In times of crisis, the answer is entrepreneurship. As youth unemployment and underemployment rates continue to rise to historic levels in countries across the planet, the time has come for the young generation to take destiny into its own hands and start building its own businesses. With the advent of social media, video chat technology, and most recently crowdfunding, the environment for youth entrepreneurship has never been more favorable.
Last weekend, One Young World (OYW), a global summit for future youth leaders, congregated in Pittsburgh, USA. One of the major plenary sessions at the summit, Global Business (embedded below), was focused on brainstorming solutions to youth unemployment. Five young delegates started by delivering speeches, sharing their unique perspective on the issue, which was followed up by a Q & A from other young delegates in the audience, and then wrapped up with the counselors sharing their opinions.
The first speaker, the founder of a non-profit organization called Information Door in the UK, wasted no time in putting the issue in context:
“youth unemployment is the biggest systemic threat to our generation”
“the end of youth unemployment will come at the beginning youth self-employment”
In other words, its not going to be big business or the government who ultimately solve this problem, nor will it be a few members of the older generation coming out of semi-retirement to start companies – it will be our own generation, creating the businesses of the future, today.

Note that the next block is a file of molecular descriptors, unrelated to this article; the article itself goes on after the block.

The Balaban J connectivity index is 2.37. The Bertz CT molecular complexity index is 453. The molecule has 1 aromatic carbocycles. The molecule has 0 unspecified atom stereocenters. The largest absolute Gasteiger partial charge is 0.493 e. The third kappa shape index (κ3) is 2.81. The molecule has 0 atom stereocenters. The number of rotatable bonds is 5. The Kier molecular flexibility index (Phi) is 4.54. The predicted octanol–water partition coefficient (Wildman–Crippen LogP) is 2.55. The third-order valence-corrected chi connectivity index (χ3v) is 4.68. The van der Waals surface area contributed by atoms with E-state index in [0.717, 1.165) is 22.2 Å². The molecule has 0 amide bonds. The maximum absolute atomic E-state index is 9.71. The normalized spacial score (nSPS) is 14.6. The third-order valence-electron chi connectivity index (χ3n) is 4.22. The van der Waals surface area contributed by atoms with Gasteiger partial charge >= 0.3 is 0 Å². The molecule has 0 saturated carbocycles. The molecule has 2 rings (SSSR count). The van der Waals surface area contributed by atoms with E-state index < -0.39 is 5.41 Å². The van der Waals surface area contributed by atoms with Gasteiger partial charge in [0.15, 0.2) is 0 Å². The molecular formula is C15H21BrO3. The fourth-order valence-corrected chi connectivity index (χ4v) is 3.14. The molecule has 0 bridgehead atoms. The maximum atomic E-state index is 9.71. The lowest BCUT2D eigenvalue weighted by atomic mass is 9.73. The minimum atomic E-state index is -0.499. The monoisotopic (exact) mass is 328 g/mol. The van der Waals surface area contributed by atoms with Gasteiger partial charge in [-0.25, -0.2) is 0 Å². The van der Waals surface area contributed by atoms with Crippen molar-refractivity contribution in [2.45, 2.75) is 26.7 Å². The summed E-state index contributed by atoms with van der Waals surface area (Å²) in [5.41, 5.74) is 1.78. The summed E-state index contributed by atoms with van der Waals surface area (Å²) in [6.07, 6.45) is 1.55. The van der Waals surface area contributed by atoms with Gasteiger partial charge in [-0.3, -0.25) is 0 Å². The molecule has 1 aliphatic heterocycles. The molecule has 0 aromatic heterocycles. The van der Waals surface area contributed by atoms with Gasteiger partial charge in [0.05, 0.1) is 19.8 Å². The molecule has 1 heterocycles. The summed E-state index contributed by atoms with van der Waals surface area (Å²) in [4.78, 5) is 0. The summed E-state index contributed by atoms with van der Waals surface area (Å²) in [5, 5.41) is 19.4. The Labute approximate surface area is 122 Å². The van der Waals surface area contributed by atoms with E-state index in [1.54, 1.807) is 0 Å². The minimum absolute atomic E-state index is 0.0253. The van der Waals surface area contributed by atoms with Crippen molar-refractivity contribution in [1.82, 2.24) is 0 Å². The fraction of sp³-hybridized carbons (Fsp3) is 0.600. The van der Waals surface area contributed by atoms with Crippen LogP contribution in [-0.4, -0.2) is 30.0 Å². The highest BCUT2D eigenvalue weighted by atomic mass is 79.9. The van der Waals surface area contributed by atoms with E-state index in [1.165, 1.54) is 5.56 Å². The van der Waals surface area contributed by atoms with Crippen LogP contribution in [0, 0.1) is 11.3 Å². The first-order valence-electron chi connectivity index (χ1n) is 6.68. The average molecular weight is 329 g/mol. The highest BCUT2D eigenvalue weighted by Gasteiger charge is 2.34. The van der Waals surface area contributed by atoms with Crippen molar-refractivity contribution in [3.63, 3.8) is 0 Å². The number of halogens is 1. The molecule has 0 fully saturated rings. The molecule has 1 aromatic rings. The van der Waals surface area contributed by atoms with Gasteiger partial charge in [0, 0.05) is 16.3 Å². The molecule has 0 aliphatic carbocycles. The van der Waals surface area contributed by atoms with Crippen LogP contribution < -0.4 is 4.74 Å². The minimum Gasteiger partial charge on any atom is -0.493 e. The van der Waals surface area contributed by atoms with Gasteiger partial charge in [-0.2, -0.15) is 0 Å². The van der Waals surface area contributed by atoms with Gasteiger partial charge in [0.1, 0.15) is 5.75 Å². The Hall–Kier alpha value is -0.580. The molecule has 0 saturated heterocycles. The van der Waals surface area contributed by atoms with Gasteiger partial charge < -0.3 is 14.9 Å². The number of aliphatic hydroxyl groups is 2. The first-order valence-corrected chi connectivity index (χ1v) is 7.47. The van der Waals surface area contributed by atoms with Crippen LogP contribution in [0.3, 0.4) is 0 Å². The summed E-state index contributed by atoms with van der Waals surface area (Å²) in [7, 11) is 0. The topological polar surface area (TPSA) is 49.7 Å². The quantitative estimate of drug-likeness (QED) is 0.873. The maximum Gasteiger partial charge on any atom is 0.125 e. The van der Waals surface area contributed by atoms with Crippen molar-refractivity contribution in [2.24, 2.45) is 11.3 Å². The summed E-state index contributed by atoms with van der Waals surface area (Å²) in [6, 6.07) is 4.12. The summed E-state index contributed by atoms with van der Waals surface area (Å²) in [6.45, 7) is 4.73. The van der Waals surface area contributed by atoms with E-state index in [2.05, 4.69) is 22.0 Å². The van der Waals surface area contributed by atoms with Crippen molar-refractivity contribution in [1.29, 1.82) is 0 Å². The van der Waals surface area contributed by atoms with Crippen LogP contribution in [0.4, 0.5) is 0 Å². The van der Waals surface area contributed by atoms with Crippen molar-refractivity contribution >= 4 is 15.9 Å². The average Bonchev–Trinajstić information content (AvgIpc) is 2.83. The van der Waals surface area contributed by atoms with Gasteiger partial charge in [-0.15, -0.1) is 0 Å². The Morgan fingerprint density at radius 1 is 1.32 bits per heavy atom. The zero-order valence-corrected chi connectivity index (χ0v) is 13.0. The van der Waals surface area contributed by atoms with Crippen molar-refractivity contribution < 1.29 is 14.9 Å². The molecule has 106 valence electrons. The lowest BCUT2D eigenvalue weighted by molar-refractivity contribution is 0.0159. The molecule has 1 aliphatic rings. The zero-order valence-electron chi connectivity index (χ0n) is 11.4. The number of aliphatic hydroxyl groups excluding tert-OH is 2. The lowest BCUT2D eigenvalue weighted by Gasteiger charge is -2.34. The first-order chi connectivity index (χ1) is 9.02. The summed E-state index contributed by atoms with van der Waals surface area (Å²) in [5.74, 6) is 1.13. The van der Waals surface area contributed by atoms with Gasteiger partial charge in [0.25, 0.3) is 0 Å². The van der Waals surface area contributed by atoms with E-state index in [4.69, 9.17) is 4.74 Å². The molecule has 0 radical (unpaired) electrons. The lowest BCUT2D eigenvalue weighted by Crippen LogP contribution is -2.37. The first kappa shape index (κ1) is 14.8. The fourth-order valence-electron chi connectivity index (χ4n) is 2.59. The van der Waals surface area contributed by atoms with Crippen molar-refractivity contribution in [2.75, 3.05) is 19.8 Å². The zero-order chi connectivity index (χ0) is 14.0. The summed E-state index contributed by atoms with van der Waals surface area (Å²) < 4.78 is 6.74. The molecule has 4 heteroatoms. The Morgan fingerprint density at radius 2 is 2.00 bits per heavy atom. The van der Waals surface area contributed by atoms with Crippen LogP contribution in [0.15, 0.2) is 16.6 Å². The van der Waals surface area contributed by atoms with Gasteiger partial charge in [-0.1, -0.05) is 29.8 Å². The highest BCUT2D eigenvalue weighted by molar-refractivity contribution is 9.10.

Richard cited a study conducted in the US a few years ago that showed 100% of sustainable jobs created in the country were developed by new firms, or startups, not from big business. It’s not magic, or miracles, that will help us reverse this trend, its entrepreneurship; it always has been and it always will be. During the Great Depression, people who lost their jobs were left with no choice but to become entrepreneurs and create their own work, and it led to one of the greatest periods of innovation in human history.
We know the problem, we know the solution, the question is how?
#1 The first step is to find a problem to solve. Let’s focus on real problems here, not cosmetic iPhone-app problems;
#2 The second step is to have some knowledge about the market surrounding the problem and the ability to access the communities it affects. The deeper the knowledge of the market, the simpler it is to see the solutions;
#3 The third step is to have a solution. It has to be an innovative solution and something that can be communicated simply to people regardless of their level of sophistication in the market.
Then it’s all action. There’s no need to wait for someone to give you permission to launch a company, with the tools we have available you can move towards the market immediately and start experimenting.
During the Opening Ceremonies of the OYW Conference, Muhammad Yunus (speech starts at 2:09:30), the father of microfinance and a great inspiration for entrepreneurs around the world, made two timely statements:
- “Older you are, wiser you are. No longer true. Younger you are, the wiser you are”
- “Don’t worry about the money it will come with the right idea. Creativity, technology, and ideas are the power”
Bold, but true. What these two statements go to show is that it’s not necessary to wait to have years of experience, nor to have an investor validate your idea, before you start experimenting.
We advocate doing some planning, which is why we created the Building Blocks for the New-Era Business. By going through the strategy kit, business model canvas and/or financial model, anyone, regardless of experience, can be in a position where they can effectively evaluate the merits of an idea. Bad ideas can be discarded, and good ideas can be collaborated around.